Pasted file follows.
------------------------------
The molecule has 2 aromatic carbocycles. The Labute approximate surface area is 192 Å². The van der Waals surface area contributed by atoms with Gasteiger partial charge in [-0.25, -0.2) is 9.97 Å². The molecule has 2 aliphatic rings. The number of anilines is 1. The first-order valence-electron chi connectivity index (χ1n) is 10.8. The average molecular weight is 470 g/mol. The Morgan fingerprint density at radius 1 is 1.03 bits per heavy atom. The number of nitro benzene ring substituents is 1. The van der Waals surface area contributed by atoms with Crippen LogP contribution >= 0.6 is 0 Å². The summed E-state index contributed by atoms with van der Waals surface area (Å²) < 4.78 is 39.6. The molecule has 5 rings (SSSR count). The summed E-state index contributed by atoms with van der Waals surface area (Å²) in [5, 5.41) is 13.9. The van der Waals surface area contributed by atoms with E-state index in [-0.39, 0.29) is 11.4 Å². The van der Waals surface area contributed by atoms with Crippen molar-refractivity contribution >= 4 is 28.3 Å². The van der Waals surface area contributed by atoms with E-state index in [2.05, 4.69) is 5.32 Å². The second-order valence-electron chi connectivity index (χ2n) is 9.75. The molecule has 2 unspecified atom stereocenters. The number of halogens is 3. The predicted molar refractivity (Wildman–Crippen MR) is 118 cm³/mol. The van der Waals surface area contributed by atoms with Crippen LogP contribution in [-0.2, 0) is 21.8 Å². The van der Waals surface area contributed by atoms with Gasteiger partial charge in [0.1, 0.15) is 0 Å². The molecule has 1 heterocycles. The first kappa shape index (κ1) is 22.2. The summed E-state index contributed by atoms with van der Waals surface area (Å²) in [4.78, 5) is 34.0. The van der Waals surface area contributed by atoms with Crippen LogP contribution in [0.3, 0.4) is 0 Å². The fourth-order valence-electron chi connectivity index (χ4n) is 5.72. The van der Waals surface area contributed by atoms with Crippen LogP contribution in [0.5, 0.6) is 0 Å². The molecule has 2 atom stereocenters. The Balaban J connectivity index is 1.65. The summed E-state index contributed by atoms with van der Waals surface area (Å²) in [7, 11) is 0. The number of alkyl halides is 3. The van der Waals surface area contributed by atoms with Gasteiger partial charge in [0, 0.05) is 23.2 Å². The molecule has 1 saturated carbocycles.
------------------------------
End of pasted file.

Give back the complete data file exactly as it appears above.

The molecule has 2 aromatic carbocycles. The Labute approximate surface area is 192 Å². The van der Waals surface area contributed by atoms with Gasteiger partial charge in [-0.25, -0.2) is 9.97 Å². The molecule has 2 aliphatic rings. The number of anilines is 1. The first-order valence-electron chi connectivity index (χ1n) is 10.8. The average molecular weight is 470 g/mol. The Morgan fingerprint density at radius 1 is 1.03 bits per heavy atom. The number of nitro benzene ring substituents is 1. The van der Waals surface area contributed by atoms with Crippen LogP contribution >= 0.6 is 0 Å². The summed E-state index contributed by atoms with van der Waals surface area (Å²) < 4.78 is 39.6. The molecule has 5 rings (SSSR count). The summed E-state index contributed by atoms with van der Waals surface area (Å²) in [5, 5.41) is 13.9. The van der Waals surface area contributed by atoms with E-state index in [-0.39, 0.29) is 11.4 Å². The van der Waals surface area contributed by atoms with Crippen molar-refractivity contribution >= 4 is 28.3 Å². The van der Waals surface area contributed by atoms with E-state index in [2.05, 4.69) is 5.32 Å². The second-order valence-electron chi connectivity index (χ2n) is 9.75. The molecule has 2 unspecified atom stereocenters. The number of halogens is 3. The predicted molar refractivity (Wildman–Crippen MR) is 118 cm³/mol. The van der Waals surface area contributed by atoms with Crippen LogP contribution in [-0.2, 0) is 21.8 Å². The van der Waals surface area contributed by atoms with Gasteiger partial charge in [0.1, 0.15) is 0 Å². The molecule has 1 heterocycles. The first kappa shape index (κ1) is 22.2. The summed E-state index contributed by atoms with van der Waals surface area (Å²) in [4.78, 5) is 34.0. The van der Waals surface area contributed by atoms with Crippen LogP contribution in [0.3, 0.4) is 0 Å². The fourth-order valence-electron chi connectivity index (χ4n) is 5.72. The van der Waals surface area contributed by atoms with Crippen LogP contribution in [0.5, 0.6) is 0 Å². The molecule has 2 atom stereocenters. The Balaban J connectivity index is 1.65. The summed E-state index contributed by atoms with van der Waals surface area (Å²) in [7, 11) is 0. The number of alkyl halides is 3. The van der Waals surface area contributed by atoms with Gasteiger partial charge in [0, 0.05) is 23.2 Å². The molecule has 1 saturated carbocycles.